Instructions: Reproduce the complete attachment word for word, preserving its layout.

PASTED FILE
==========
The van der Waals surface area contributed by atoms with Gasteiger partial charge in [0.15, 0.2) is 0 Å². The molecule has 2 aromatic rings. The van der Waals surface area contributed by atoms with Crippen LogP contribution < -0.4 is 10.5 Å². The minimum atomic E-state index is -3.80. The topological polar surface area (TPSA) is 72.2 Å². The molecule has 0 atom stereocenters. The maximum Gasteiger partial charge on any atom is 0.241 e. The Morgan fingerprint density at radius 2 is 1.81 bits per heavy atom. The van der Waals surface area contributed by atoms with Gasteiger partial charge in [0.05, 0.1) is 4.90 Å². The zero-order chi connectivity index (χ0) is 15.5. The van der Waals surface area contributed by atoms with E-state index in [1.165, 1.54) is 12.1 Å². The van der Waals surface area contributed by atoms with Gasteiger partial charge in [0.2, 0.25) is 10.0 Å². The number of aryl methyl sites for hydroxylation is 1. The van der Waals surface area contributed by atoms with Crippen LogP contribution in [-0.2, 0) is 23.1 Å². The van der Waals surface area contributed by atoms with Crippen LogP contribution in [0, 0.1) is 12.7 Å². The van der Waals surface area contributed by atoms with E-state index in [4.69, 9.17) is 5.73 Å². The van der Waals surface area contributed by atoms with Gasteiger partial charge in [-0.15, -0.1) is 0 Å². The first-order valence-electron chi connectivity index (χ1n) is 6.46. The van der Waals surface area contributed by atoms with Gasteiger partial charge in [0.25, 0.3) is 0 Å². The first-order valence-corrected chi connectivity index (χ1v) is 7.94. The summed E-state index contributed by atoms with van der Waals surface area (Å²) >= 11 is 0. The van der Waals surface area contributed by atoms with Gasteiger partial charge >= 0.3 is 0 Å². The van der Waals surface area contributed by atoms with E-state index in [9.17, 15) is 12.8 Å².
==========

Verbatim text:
The van der Waals surface area contributed by atoms with Gasteiger partial charge in [0.15, 0.2) is 0 Å². The molecule has 2 aromatic rings. The van der Waals surface area contributed by atoms with Crippen LogP contribution < -0.4 is 10.5 Å². The minimum atomic E-state index is -3.80. The topological polar surface area (TPSA) is 72.2 Å². The molecule has 0 atom stereocenters. The maximum Gasteiger partial charge on any atom is 0.241 e. The Morgan fingerprint density at radius 2 is 1.81 bits per heavy atom. The van der Waals surface area contributed by atoms with Gasteiger partial charge in [0.05, 0.1) is 4.90 Å². The zero-order chi connectivity index (χ0) is 15.5. The van der Waals surface area contributed by atoms with E-state index in [1.165, 1.54) is 12.1 Å². The van der Waals surface area contributed by atoms with Gasteiger partial charge in [0.2, 0.25) is 10.0 Å². The number of aryl methyl sites for hydroxylation is 1. The van der Waals surface area contributed by atoms with Crippen LogP contribution in [-0.2, 0) is 23.1 Å². The van der Waals surface area contributed by atoms with Crippen LogP contribution in [0, 0.1) is 12.7 Å². The van der Waals surface area contributed by atoms with E-state index in [4.69, 9.17) is 5.73 Å². The van der Waals surface area contributed by atoms with Gasteiger partial charge in [-0.15, -0.1) is 0 Å². The first-order valence-electron chi connectivity index (χ1n) is 6.46. The van der Waals surface area contributed by atoms with Gasteiger partial charge in [0.25, 0.3) is 0 Å². The first-order valence-corrected chi connectivity index (χ1v) is 7.94. The summed E-state index contributed by atoms with van der Waals surface area (Å²) >= 11 is 0. The van der Waals surface area contributed by atoms with Gasteiger partial charge >= 0.3 is 0 Å². The van der Waals surface area contributed by atoms with E-state index in [9.17, 15) is 12.8 Å².